This page has already been transcribed. You can find new pages to transcribe here.




on Sundays.   An outgoing intellectual, Pryke had a network which extended far beyond the formal structure of the Catholic Church.   Then, at mass one Sunday, he shocked his followers by announcing his resignation from the ministry.

        The Archbishop found a replacement who took little interest in politics.   But some radicals lingered on and found an outlet for their energies in the ALP.

        In the wake of the Whitlam sacking, many people from non-Labor backgrounds joined the Party.   They were welcomed into the Harbord Branch, even if they lacked Celtic blood or Catholic faith.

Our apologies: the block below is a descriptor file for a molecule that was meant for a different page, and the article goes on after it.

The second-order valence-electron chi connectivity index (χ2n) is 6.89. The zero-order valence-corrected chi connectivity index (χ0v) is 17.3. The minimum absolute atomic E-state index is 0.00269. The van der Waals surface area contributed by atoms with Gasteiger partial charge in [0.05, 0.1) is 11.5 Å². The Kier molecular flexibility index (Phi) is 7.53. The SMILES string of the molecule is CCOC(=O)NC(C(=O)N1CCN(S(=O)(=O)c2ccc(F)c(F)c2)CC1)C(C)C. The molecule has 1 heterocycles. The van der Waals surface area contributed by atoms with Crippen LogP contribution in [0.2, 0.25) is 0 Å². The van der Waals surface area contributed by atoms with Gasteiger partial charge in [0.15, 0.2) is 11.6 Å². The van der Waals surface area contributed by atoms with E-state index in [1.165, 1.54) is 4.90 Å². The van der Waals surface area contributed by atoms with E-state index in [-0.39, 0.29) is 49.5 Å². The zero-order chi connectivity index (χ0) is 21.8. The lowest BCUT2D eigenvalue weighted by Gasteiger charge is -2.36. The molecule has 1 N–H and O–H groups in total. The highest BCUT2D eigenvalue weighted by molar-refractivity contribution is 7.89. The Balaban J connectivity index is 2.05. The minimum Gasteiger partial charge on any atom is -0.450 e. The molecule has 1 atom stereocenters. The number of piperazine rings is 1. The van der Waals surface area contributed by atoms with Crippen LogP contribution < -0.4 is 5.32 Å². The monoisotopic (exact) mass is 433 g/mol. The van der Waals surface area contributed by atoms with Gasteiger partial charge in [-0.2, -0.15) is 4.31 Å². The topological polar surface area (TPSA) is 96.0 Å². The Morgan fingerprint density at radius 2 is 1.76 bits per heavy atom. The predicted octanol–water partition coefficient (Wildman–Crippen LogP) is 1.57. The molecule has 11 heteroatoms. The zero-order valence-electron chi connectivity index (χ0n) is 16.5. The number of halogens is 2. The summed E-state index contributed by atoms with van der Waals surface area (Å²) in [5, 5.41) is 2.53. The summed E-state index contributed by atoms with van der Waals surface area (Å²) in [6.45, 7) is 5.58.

The secretary of the branch was Frank Harvey, a journalist employed by the Australia Council.   He was the son-in-law of Ethel Crowe who was one of the original members of both the branch and the catholic congregation.   He urged me to join the executive, which met informally in Mrs. Crowes living room.   Here we discussed tactics:   how to get publicity in the Manly Daily, how to attract new members, how to raise money.

        It was all rather light hearted.   We were a small group of rather odd companions with some common ideals: organised more like a tennis club than a serious political machine.   Indeed, an election campaign was something like a sporting contest -- the  

Current Status: